In an interview with Jon Snow of Channel 4 News on 9 February 2009, Mohamed's assigned military defence lawyer, Lt-Col Yvonne Bradley, asserted that there was no doubt that Mohamed had been tortured, and that Britain and the US were complicit in his torture. Bradley subsequently took up his case directly with British Foreign Secretary David Miliband on 11 February 2009.
According to Agence France Presse, Mohamed had been on a hunger strike but had stopped on 5 February 2009, when his lawyers informed him he could soon expect transfer to the UK. He was visited on 14 and 15 February 2009 by a delegation of UK officials, including a doctor who confirmed he was healthy enough to be flown back to England.
On 23 February 2009, almost seven years after his arrest, Mohamed was repatriated from Guantánamo to the UK, where he was released after questioning.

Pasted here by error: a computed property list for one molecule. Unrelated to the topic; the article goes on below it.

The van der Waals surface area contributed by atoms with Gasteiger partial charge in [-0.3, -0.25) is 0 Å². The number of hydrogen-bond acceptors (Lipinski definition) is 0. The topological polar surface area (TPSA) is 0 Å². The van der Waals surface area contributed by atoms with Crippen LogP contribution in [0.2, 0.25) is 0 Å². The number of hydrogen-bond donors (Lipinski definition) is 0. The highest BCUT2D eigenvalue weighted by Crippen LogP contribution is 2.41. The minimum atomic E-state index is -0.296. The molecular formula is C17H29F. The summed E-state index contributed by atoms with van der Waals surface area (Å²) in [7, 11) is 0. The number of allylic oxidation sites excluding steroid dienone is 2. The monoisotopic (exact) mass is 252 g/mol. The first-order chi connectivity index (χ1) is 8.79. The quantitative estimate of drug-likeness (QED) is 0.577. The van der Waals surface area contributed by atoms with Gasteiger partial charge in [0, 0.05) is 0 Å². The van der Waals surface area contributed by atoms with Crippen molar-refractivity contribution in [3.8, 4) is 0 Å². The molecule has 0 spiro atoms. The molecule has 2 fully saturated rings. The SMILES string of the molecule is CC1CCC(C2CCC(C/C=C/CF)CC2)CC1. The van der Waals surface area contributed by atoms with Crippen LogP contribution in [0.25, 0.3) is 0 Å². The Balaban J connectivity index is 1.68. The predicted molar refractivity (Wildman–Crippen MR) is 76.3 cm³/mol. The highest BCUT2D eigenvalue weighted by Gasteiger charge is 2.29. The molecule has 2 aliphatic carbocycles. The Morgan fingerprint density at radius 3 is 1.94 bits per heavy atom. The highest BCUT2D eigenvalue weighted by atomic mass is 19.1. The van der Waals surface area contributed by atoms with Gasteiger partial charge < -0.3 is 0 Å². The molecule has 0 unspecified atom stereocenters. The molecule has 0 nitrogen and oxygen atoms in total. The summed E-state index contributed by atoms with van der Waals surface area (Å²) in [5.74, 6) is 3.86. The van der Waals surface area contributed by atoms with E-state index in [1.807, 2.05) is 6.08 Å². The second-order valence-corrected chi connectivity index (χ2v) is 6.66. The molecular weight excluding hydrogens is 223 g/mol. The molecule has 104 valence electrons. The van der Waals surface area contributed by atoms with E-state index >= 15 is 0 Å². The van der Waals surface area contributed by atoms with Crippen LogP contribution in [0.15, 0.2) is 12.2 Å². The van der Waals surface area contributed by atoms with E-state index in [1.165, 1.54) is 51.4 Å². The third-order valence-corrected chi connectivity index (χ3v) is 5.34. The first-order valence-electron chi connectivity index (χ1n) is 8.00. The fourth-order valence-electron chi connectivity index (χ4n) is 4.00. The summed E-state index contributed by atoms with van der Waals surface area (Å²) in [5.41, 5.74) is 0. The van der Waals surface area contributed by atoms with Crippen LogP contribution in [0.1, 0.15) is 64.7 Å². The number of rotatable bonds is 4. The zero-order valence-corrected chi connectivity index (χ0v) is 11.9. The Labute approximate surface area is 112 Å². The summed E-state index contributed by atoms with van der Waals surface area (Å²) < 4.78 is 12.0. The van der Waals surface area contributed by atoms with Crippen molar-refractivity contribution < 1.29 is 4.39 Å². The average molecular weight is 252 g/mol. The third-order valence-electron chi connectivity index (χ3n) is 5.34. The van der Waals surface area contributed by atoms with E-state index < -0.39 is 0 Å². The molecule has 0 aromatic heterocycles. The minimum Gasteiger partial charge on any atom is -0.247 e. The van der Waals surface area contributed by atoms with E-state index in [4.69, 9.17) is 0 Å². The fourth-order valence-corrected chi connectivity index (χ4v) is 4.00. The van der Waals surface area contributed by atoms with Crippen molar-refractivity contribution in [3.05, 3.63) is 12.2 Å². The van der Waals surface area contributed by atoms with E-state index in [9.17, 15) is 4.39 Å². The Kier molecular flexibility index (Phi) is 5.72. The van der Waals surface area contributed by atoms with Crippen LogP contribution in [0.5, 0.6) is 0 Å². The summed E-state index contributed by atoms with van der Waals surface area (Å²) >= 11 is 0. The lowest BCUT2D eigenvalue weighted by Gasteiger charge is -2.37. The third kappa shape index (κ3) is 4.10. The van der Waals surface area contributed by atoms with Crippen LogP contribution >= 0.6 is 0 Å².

Allegations of MI5 collusion
Two weeks after Mohamed's release, the BBC published claims that the British domestic security service MI5 had colluded with his interrogators. They provided specific questions and his responses led to his making false confessions of terrorist activities. In a first memo, an MI5 agent asked for a name to be put to Mohamed and for him to be questioned further about that person. A second telegram concerned another interrogation. The legal organisation Reprieve, which represents Mohamed, said its client was shown the MI5 telegrams by his military lawyer Yvonne Bradley.
While the claims of MI5 collusion were being investigated by the British government, the Shadow Justice Secretary, Dominic Grieve, called for a judicial inquiry into the allegations and for the matter to be referred to the police. Shami Chakrabarti, director of campaign group Liberty said: "These are more than allegations - these are pieces of a puzzle that are being put together. It makes an immediate criminal investigation absolutely inescapable."